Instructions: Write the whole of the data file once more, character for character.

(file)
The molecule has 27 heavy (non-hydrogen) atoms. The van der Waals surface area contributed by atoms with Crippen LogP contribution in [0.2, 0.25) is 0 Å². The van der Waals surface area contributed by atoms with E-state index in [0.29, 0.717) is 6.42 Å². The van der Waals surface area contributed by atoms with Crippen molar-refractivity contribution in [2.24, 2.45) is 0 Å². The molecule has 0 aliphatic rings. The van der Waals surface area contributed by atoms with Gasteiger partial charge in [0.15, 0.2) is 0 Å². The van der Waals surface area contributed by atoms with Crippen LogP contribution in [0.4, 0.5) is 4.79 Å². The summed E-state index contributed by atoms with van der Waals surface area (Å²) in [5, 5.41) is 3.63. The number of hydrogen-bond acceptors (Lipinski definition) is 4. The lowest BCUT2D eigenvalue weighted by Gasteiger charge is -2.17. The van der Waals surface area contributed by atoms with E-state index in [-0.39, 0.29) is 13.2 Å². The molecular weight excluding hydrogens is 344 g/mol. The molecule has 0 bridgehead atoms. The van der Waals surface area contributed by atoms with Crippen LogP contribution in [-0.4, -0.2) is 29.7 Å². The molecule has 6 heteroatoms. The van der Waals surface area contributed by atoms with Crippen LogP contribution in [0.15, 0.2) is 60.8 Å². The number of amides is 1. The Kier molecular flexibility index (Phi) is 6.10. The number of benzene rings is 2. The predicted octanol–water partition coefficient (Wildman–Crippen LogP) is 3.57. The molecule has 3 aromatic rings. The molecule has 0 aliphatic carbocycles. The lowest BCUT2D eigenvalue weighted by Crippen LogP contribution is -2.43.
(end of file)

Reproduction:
The molecule has 27 heavy (non-hydrogen) atoms. The van der Waals surface area contributed by atoms with Crippen LogP contribution in [0.2, 0.25) is 0 Å². The van der Waals surface area contributed by atoms with E-state index in [0.29, 0.717) is 6.42 Å². The van der Waals surface area contributed by atoms with Crippen molar-refractivity contribution in [2.24, 2.45) is 0 Å². The molecule has 0 aliphatic rings. The van der Waals surface area contributed by atoms with Gasteiger partial charge in [0.15, 0.2) is 0 Å². The van der Waals surface area contributed by atoms with Crippen LogP contribution in [0.4, 0.5) is 4.79 Å². The summed E-state index contributed by atoms with van der Waals surface area (Å²) in [5, 5.41) is 3.63. The number of hydrogen-bond acceptors (Lipinski definition) is 4. The lowest BCUT2D eigenvalue weighted by Gasteiger charge is -2.17. The van der Waals surface area contributed by atoms with E-state index in [-0.39, 0.29) is 13.2 Å². The molecular weight excluding hydrogens is 344 g/mol. The molecule has 0 bridgehead atoms. The van der Waals surface area contributed by atoms with Crippen LogP contribution in [-0.4, -0.2) is 29.7 Å². The molecule has 6 heteroatoms. The van der Waals surface area contributed by atoms with Crippen LogP contribution in [0.15, 0.2) is 60.8 Å². The number of amides is 1. The Kier molecular flexibility index (Phi) is 6.10. The number of benzene rings is 2. The predicted octanol–water partition coefficient (Wildman–Crippen LogP) is 3.57. The molecule has 3 aromatic rings. The molecule has 0 aliphatic carbocycles. The lowest BCUT2D eigenvalue weighted by Crippen LogP contribution is -2.43.